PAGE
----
“If you’re supposed to be going into the outdoors, nature should just happen.”

George Walter, Rayva

Likewise for visual effects, which will shroud the space with nature or other soothing images, according to Walters: “You’re not watching content. Content is part of the environment.”

Circadian lighting in the wellness rooms will emulate the real stuff found outdoors at any given time. Walter envisions LEDs positioned at different levels in the space, activated to reflect a time of day – sunrise, sunset, or somewhere in between.

“You could have higher LEDs, like (audio) height channels,” Walter says.

Rayva uses Converging Systems for its precision lighting controls. As it happens, the lighting company also powered Elan’s “color picker” demo at CEDIA Expo. Elan, as part of Nortek Security & Control, is also an Azione partner.

Finally, Rayva is working on the ultimate hands-free, do-nothing approach to activating a wellness room, shunning the idea of summoning a scene via voice or touch.

“If you’re supposed to be going into the outdoors,” Walter says, “nature should just happen.”

And by the Way, Wellness Rooms Make Great Home Theaters

Walter foresees homeowners combining both wellness and home theater into a single dedicated room in its “virtual outdoor simulators.” But how will that work spatially?

“We can do that by using flexible home theater seating that can easily move out of the way to open up the room for meditation, relaxation, yoga and other wellness pursuits,” he says.

Rayva president George Walter explains how the company’s turnkey home theaters can double as wellness rooms.

Rayva has two- and four-seat combinations that can be easily rolled aside. “This also allows integrators and homeowners to focus on utilizing smaller rooms for wellness and home theater than they otherwise would have.”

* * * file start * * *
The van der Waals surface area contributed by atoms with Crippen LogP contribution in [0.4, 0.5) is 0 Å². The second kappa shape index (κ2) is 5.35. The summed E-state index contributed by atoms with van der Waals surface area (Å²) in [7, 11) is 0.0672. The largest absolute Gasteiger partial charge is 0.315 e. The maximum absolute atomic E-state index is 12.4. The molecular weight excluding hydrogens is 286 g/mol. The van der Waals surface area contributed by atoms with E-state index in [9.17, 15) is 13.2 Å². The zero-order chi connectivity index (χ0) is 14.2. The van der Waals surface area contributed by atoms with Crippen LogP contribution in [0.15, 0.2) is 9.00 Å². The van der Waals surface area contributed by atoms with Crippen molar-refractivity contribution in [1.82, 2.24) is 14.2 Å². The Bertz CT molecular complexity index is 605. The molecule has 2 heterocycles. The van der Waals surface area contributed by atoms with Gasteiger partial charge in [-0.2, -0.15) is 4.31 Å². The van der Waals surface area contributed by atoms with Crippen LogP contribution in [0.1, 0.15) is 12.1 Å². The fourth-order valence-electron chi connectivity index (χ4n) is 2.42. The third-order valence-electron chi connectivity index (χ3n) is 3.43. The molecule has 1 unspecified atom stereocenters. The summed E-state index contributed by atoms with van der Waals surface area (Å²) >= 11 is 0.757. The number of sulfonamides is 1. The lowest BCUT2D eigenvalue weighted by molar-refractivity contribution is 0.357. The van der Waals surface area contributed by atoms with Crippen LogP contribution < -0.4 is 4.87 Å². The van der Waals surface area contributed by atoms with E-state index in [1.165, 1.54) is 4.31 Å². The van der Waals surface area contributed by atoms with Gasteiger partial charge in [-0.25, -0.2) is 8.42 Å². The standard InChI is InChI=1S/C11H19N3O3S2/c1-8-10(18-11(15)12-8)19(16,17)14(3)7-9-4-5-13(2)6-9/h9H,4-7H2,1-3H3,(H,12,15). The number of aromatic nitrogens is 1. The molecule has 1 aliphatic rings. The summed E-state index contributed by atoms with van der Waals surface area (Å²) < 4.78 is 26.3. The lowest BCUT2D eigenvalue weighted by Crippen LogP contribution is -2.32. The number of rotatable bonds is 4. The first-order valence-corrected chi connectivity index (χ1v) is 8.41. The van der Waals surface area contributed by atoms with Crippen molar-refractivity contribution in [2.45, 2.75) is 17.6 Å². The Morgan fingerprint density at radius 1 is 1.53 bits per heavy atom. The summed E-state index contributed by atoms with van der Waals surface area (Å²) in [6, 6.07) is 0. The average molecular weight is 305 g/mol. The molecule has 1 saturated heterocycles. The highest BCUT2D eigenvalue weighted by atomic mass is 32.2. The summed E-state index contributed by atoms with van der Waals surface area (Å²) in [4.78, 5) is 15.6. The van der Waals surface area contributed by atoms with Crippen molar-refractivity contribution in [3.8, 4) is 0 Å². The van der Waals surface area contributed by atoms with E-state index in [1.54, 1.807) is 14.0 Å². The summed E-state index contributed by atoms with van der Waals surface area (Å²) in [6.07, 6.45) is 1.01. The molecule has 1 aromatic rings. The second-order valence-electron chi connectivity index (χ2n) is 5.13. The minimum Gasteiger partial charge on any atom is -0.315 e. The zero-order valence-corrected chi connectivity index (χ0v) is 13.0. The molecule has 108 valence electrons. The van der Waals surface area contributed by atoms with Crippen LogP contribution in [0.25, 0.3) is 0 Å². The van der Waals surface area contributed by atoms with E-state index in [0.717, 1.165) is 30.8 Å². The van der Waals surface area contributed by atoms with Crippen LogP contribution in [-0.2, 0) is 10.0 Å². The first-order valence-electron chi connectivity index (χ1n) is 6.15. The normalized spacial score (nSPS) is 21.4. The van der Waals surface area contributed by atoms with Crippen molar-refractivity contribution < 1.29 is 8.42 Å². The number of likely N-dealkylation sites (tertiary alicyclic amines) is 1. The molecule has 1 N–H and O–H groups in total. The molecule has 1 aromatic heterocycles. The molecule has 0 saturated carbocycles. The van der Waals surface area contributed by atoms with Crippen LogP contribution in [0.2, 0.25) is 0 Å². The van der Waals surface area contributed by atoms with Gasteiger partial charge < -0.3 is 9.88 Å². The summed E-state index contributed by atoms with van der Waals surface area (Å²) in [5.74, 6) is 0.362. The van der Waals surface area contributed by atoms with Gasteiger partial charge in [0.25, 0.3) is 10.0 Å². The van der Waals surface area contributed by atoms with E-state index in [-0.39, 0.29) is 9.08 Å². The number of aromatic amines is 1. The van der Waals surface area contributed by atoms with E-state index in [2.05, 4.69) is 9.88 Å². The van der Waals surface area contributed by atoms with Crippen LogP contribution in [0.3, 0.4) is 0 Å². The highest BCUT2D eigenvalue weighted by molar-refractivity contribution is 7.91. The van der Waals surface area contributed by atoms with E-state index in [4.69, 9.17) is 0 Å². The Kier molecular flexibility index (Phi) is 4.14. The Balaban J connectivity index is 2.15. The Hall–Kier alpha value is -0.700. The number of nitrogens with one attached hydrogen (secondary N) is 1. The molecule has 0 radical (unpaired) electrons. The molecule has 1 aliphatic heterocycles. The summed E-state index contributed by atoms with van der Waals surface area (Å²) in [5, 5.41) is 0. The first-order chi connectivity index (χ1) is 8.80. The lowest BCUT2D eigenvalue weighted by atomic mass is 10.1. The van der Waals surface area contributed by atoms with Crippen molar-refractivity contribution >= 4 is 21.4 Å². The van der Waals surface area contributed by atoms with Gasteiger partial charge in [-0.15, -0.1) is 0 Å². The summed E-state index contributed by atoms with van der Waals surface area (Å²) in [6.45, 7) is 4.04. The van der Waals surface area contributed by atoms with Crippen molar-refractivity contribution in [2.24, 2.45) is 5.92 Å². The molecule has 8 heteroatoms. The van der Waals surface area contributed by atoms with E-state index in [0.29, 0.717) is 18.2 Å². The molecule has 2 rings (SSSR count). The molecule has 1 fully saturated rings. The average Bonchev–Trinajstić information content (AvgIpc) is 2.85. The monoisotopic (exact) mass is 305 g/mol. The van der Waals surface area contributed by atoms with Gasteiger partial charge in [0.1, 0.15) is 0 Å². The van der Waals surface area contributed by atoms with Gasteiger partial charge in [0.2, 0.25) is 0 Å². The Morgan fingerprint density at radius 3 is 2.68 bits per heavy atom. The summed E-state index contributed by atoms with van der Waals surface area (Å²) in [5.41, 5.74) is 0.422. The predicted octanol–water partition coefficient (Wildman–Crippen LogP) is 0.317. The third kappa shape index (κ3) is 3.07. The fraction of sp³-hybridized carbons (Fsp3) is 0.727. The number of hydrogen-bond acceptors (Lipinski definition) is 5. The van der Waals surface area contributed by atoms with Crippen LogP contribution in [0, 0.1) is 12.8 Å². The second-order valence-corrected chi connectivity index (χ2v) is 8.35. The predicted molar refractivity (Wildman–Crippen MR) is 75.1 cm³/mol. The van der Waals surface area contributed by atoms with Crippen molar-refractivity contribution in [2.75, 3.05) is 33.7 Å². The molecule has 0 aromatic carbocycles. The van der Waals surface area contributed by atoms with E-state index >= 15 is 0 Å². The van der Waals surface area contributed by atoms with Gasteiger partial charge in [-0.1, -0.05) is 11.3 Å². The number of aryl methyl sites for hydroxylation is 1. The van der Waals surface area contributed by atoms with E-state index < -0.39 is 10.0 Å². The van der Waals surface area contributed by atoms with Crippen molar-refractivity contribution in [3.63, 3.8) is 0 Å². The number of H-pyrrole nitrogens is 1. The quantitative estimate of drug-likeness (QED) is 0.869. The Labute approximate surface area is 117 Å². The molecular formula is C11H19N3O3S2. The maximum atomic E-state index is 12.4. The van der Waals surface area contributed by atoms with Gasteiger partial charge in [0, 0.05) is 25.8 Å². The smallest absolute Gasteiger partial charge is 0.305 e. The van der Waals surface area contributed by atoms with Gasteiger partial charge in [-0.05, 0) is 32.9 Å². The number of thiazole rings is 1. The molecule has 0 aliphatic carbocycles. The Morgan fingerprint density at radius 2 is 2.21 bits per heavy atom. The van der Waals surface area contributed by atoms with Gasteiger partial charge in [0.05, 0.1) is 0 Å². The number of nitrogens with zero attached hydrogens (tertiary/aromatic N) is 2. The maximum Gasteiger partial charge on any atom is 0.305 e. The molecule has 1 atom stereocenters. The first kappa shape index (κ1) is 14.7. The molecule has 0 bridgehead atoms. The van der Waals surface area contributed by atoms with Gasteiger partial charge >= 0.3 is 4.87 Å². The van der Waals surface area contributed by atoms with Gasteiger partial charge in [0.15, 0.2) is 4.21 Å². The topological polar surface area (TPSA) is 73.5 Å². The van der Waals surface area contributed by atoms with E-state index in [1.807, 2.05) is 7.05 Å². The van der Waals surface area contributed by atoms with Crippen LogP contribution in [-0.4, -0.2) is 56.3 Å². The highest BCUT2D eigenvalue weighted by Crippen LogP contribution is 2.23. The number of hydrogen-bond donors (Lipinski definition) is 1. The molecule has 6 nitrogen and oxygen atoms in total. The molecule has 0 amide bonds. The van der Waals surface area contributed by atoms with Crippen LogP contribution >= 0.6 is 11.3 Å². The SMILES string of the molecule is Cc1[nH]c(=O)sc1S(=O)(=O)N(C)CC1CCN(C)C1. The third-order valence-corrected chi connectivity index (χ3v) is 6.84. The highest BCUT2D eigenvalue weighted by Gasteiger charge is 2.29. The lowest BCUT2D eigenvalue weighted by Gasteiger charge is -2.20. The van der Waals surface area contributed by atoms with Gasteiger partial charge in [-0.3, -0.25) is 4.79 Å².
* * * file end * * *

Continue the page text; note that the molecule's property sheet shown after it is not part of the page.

Rayva’s current solutions for dedicated home theaters include 12 different design themes and a variety of product combinations ranging from $55,000 to $350,000.

Walter says Rayva’s Wellness Rooms are six months away from actually being available on the market.

A BIOPHILIA PRIMER

After hundreds of thousands of years of human evolution, every fiber of our being is hardwired for outdoor living. That’s biophilia — our innate, inescapable connection to nature. Human chemistry today is stuck in the stone age, when our ancestors slept under the stars, hunted and gathered in the sun, fought predators during the day, and repeated work/sleep routines every 24 hours — or one complete day/night (diurnal) cycle. Today we still have the same DNA, optimized for living outdoors virtually 100% of the time, even though we now spend 90% of our time indoors. Biophilic design aims to bring nature indoors, either with real or simulated sounds, visuals, smells, lighting, air and water conditions, and other stimuli that human biology remembers from so many millennia living outdoors.


CE Pro’s Jason Knott contributed to this article

Learn more about wellness and biophilic spaces at Design+Tech Connection, Dec. 11, 2019 in NYC.